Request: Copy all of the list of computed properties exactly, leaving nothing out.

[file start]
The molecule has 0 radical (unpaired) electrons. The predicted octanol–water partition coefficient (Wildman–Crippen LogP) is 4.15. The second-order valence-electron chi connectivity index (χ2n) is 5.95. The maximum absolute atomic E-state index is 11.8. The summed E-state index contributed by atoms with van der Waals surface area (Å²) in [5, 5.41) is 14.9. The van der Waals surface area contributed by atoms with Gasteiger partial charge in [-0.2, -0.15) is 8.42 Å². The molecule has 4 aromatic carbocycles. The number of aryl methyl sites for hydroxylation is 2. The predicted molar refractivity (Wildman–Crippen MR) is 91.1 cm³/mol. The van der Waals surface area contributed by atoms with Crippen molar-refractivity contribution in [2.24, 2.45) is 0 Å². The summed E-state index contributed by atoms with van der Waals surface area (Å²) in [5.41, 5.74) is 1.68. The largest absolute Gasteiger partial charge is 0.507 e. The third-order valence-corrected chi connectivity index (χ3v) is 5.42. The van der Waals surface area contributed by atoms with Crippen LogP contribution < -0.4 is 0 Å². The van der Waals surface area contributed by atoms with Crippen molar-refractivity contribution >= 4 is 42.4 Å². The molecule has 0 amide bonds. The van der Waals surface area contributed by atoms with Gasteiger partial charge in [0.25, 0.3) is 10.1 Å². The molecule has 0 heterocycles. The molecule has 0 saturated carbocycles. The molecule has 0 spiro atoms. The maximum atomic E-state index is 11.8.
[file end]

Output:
The molecule has 0 radical (unpaired) electrons. The predicted octanol–water partition coefficient (Wildman–Crippen LogP) is 4.15. The second-order valence-electron chi connectivity index (χ2n) is 5.95. The maximum absolute atomic E-state index is 11.8. The summed E-state index contributed by atoms with van der Waals surface area (Å²) in [5, 5.41) is 14.9. The van der Waals surface area contributed by atoms with Gasteiger partial charge in [-0.2, -0.15) is 8.42 Å². The molecule has 4 aromatic carbocycles. The number of aryl methyl sites for hydroxylation is 2. The predicted molar refractivity (Wildman–Crippen MR) is 91.1 cm³/mol. The van der Waals surface area contributed by atoms with Crippen molar-refractivity contribution in [2.24, 2.45) is 0 Å². The summed E-state index contributed by atoms with van der Waals surface area (Å²) in [5.41, 5.74) is 1.68. The largest absolute Gasteiger partial charge is 0.507 e. The third-order valence-corrected chi connectivity index (χ3v) is 5.42. The van der Waals surface area contributed by atoms with Crippen LogP contribution < -0.4 is 0 Å². The van der Waals surface area contributed by atoms with Crippen molar-refractivity contribution >= 4 is 42.4 Å². The molecule has 0 amide bonds. The van der Waals surface area contributed by atoms with Gasteiger partial charge in [0.25, 0.3) is 10.1 Å². The molecule has 0 heterocycles. The molecule has 0 saturated carbocycles. The molecule has 0 spiro atoms. The maximum atomic E-state index is 11.8.